Flooding brings out generosity

Billie Jo Shafer sorts through stacks of clothing she and her husband Steve have collected in Auburn Township for flood victims. STAFF PHOTO/VIRGINIA CODY


The Steve and Billie Jo Shafer family ofAuburnTownshipcount themselves among the very fortunate nowadays.

“We’re just 10 minutes away from people losing everything,” Steve Shafer said.  “And we had nothing here.”

And with that in mind, Shafer said he and his family, including his in-laws, tried to figure out how to help.

The answer, he said, was to comb through their own homes and set aside things they didn’t need that could be donated directly to flood victims.

“It started as just us, it was just a small thing,” he said.

The idea, though, took hold.  And now the Shafers have an immense list of others who’ve joined them in their quest to make life a little easier for those who’ve walked away from flooded homes with just the shirts on their backs.

Now their yard on State Route 267 just a short way beyond the Jersey Hill church resembles an outdoor clothing store with tables upon tables stacked high with good serviceable clothing in just about every size.

Their deck is home to housewares.

Their driveway contains walkers and crutches and a variety of medical supplies.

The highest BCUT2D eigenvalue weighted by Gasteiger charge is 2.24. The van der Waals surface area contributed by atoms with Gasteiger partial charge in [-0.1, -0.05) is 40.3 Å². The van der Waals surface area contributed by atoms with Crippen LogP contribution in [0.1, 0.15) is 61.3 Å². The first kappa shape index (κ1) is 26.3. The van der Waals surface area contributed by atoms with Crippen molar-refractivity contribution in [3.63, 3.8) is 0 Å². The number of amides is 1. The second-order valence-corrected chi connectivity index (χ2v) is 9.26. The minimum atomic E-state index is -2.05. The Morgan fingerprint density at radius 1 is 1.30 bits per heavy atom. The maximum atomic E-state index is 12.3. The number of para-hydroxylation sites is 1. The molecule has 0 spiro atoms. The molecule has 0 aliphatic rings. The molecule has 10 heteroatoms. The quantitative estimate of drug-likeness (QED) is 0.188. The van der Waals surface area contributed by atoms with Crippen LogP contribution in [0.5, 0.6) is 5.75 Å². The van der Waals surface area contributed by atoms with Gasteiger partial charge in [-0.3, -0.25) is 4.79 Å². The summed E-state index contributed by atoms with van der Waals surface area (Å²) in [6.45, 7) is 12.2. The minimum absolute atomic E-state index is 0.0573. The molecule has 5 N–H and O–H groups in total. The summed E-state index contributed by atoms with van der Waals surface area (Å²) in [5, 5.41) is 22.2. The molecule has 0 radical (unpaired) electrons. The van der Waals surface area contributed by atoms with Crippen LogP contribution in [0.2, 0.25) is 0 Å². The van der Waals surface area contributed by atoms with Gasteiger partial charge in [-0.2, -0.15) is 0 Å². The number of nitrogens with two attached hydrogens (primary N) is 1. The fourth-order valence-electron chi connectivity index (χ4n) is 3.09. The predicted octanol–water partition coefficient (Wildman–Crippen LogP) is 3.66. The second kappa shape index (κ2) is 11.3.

Children’s toys are in baskets low to the ground so kids can get to them easily.

“And it’s all free,” Shafer said, adding that the reason his family is making its donations this way is that he discovered some of the larger aid organizations are charging victims for these kinds of items.

“That’s not right,” he said.  “Insurance isn’t covering people for anything they lost.”

Shafer said that he and his wife, along with their seven children and his wife’s sister Orlene Carey, got started on the venture intending to keep their used goods shop open for just one day.  That was Sept. 17.

But, he said, his wife was at Flynns inLawtonbuying several tubes of toothpaste. When the proprietor asked her why she was buying so much, Billie Jo explained she was donating it to people who’d lost their household possessions in the flooding.

The next thing she knew, Flynns offered to donate a multitude of items they would normally have donated to an Owego, N.Y., facility, but that facility had also been flooded.

And the donations continued to pour in.

“Tractor Supply even donated tarps so we don’t have to take everything inside every night,” Shafer said.

“I love helping people,” Carey said as she helped a young couple try to find some warmer clothing than the shorts and t-shirts they were wearing.

Carey herself lost everything when her Laceyville apartment was flooded and is now staying with the Shafers.

The Shafers said their donation center is going to remain open indefinitely.

“And it’s open to everybody, not just people in Meshoppen.”

Shafer said that so far there have been at least six families who’ve found them and who’ve been able to take away items that help them start over.

“What’s really interesting is how honest people are,” he said, explaining that one of his visitors refused to take anything from him because she was there just to help friends of hers who’d been flooded out.

The Shafers said they are still taking donations from the public and are particularly interested in getting some more childrens’ toys and men’s clothing.

“It’s been a lot of work,” Billie Jo Shaffer admitted as she moved some clothing from one table to another.  “But it’s what we can do.”

“We are so grateful,” her husband said.  “We feel so blessed.”






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